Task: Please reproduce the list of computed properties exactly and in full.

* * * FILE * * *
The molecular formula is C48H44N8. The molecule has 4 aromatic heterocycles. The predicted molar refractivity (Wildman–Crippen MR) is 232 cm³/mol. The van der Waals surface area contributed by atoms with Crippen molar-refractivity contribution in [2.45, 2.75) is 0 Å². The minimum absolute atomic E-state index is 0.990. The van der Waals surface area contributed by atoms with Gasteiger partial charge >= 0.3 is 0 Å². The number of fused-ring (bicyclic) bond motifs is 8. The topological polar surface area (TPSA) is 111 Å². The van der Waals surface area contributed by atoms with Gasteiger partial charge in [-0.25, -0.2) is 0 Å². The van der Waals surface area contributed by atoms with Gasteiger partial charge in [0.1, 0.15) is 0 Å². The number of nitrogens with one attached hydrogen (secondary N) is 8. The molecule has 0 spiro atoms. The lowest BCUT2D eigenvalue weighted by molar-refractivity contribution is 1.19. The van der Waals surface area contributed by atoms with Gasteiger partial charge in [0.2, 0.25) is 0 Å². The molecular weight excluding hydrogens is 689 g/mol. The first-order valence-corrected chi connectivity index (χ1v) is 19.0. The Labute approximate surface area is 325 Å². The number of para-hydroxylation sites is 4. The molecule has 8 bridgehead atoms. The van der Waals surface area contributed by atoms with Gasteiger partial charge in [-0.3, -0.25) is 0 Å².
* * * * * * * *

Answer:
The molecular formula is C48H44N8. The molecule has 4 aromatic heterocycles. The predicted molar refractivity (Wildman–Crippen MR) is 232 cm³/mol. The van der Waals surface area contributed by atoms with Crippen molar-refractivity contribution in [2.45, 2.75) is 0 Å². The minimum absolute atomic E-state index is 0.990. The van der Waals surface area contributed by atoms with Gasteiger partial charge >= 0.3 is 0 Å². The number of fused-ring (bicyclic) bond motifs is 8. The topological polar surface area (TPSA) is 111 Å². The van der Waals surface area contributed by atoms with Gasteiger partial charge in [-0.25, -0.2) is 0 Å². The van der Waals surface area contributed by atoms with Gasteiger partial charge in [0.1, 0.15) is 0 Å². The number of nitrogens with one attached hydrogen (secondary N) is 8. The molecule has 0 spiro atoms. The lowest BCUT2D eigenvalue weighted by molar-refractivity contribution is 1.19. The van der Waals surface area contributed by atoms with Gasteiger partial charge in [0.2, 0.25) is 0 Å². The molecular weight excluding hydrogens is 689 g/mol. The first-order valence-corrected chi connectivity index (χ1v) is 19.0. The Labute approximate surface area is 325 Å². The number of para-hydroxylation sites is 4. The molecule has 8 bridgehead atoms. The van der Waals surface area contributed by atoms with Gasteiger partial charge in [-0.3, -0.25) is 0 Å².